The prodigal son has returned. Zach Wilson, sidelined after suffering a preseason knee injury and subsequently undergoing surgery, has been medically cleared and is on track to start the New York Jets’ Week 4 matchup against the Pittsburgh Steelers.
The No. 2 overall pick in the 2021 draft, Wilson is resurfacing with a chance to rewrite his narrative after an unsuccessful rookie campaign. Can he turn his career around, and will his return make a difference for Gang Green?
What Zach Wilson’s return means for the New York Jets
In recent years, it seems as though significant leaps from second-year NFL quarterbacks have become commonplace. Josh Allen is the prime example of a QB turnabout, but Lamar Jackson and Joe Burrow also showed massive development from Year 1 to Year 2.
It’s difficult to bank on your signal-caller suddenly developing into an MVP-caliber passer, but decision-makers have to build their rosters as if their quarterback will ultimately ascend.
Jets general manager Joe Douglas has done just that over the past two offseasons, taking advantage of Wilson’s inexpensive rookie contract by adding multiple starters in free agency while simultaneously moving up the draft board to acquire even more young, affordable talent.
New York’s plan took a U-turn when Wilson went down with a meniscus tear and a bone bruise in the first week of the preseason. Luckily, after only a three-game absence and a Joe Flacco cameo, Wilson is back in the starting lineup.
But we still don’t really know how much of an impact Wilson will have on a Jets team that started 1-2 and could easily be 0-3. The reality is that Wilson struggled so much in 2021 that’s it challenging to pin too many hopes on him.
Pick nearly any quarterback metric, and Wilson ranked near the bottom of the league in his rookie season. He finished dead last in adjusted net yards per attempt, expected points added per play, and completion percentage over expectation, and he was next-to-last in QBR. Only Joe Burrow and Ryan Tannehill took more sacks than Wilson’s 44.
Wilson displayed issues with accuracy, decision-making, and pocket presence in 2021, and you don’t need to be a quarterback whisperer to know those are three major red flags for an NFL passer. Some of those inconsistencies can be ironed out over time. Others might not be.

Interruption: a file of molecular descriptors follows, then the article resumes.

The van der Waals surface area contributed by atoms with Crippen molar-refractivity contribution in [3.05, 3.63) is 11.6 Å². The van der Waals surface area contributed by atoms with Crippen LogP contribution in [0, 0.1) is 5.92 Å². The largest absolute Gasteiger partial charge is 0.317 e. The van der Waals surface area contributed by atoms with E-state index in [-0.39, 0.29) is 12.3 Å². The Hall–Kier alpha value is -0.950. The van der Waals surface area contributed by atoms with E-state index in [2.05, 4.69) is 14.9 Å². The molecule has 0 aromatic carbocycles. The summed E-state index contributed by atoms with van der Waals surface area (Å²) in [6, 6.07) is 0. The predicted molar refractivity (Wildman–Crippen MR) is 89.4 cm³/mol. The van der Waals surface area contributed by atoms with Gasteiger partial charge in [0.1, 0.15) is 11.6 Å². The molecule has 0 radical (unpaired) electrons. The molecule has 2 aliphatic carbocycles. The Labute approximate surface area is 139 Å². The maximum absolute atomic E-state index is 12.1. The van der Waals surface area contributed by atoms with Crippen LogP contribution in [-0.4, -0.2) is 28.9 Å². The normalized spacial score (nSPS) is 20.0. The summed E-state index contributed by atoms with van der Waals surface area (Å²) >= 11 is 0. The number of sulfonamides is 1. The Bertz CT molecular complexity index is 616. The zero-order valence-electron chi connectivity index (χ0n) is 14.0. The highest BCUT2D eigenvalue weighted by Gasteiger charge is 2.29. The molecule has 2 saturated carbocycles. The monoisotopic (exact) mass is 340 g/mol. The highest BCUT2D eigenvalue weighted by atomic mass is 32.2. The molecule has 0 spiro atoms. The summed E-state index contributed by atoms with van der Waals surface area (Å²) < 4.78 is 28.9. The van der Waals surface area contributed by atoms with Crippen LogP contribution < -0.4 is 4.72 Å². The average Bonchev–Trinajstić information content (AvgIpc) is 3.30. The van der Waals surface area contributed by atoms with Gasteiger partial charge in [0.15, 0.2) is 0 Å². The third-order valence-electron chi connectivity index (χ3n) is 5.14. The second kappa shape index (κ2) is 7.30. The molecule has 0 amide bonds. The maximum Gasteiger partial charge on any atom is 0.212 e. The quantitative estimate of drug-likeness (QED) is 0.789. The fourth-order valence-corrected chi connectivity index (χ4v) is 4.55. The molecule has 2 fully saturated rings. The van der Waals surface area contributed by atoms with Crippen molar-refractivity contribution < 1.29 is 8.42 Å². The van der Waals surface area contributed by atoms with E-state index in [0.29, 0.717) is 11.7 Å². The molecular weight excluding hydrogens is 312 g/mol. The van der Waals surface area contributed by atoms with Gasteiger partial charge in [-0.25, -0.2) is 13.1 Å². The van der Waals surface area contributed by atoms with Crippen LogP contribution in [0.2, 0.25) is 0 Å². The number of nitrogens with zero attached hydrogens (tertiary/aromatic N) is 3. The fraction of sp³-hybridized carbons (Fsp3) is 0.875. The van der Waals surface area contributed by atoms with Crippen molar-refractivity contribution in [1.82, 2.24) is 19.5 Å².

Given that he’s only 13 starts into his career, it’s far too early to say if Wilson can correct those problem areas. But we do know he’ll get to play with an improved set of offensive skill position weapons.
Douglas used the 10th overall pick on Ohio State wide receiver Garrett Wilson, who has already become New York’s top pass catcher. Wilson leads the team in targets (32), yards (214), and touchdowns (two) while flashing elite route-running ability. Second-round running back Breece Hall has contributed both through the ground and the air, while free agent addition Tyler Conklin is tied with Wilson in receptions (18).
However, there are complications up front, where the Jets are down to their fourth and fifth options at offensive tackle. With George Fant, Duane Brown, and Mekhi Becton all sidelined by injury, New York is rolling with career backup Connor McDermott and fourth-round rookie Max Mitchell at the bookends. That’s obviously not ideal for Wilson, who might be burdened with correcting his rhythm and timing flaws while managing pressure off the edge.
Wilson also won’t benefit from a defense that can get off the field. Through three games, New York’s pass defense is among the least efficient in the league. The Jets have admittedly played three solid opponents in Baltimore, Cleveland, and Cincinnati, but they’ve given up the seventh-most points per game and the fifth-most points per drive.
All told, Wilson probably isn’t going to suddenly reverse the Jets’ playoff fortunes. FiveThirtyEight gives them a 3% chance to make the playoffs, the worst odds of any team in the NFL.
But that’s never what this season was about for New York. This year was about Wilson’s development and the progression of Gang Green’s youthful core. Getting to eight or nine wins should be the goal.
And if Wilson can’t get there? The Jets should have another early pick in the 2023 NFL Draft, and they will likely be unafraid to pull the ripcord on the Wilson experiment in favor of another option.
Pour one out for Joe Flacco
A decade after his Super Bowl MVP-winning performance for the Baltimore Ravens, Flacco is still out here slinging it. He’ll depart the starting quarterback chair while leading the league in pass attempts (155).
That’s the most attempts any QB has ever recorded through the first three games of an NFL season. Flacco has dropped back 100(!) more times than Chicago Bears quarterback Justin Fields.
Was Flacco efficient? No. Was he fun to watch? Yes.
The 37-year-old led one of the season’s most thrilling comebacks in Week 2, bringing the Jets back from a 30-17 deficit against the Browns with just 1:22 left in regulation. He got to face his old team, the Ravens, in Week 1 and dropped back a whopping 62 times. And his absurd volume allowed New York to see what it had in its young offensive weaponry.
Barring an injury ahead of him, Flacco will never be a full-time starter again. But he’s shown no indication he’s ready to hang up his cleats, and there’s no reason he can’t hang on as a backup QB even as he approaches 40 years old.
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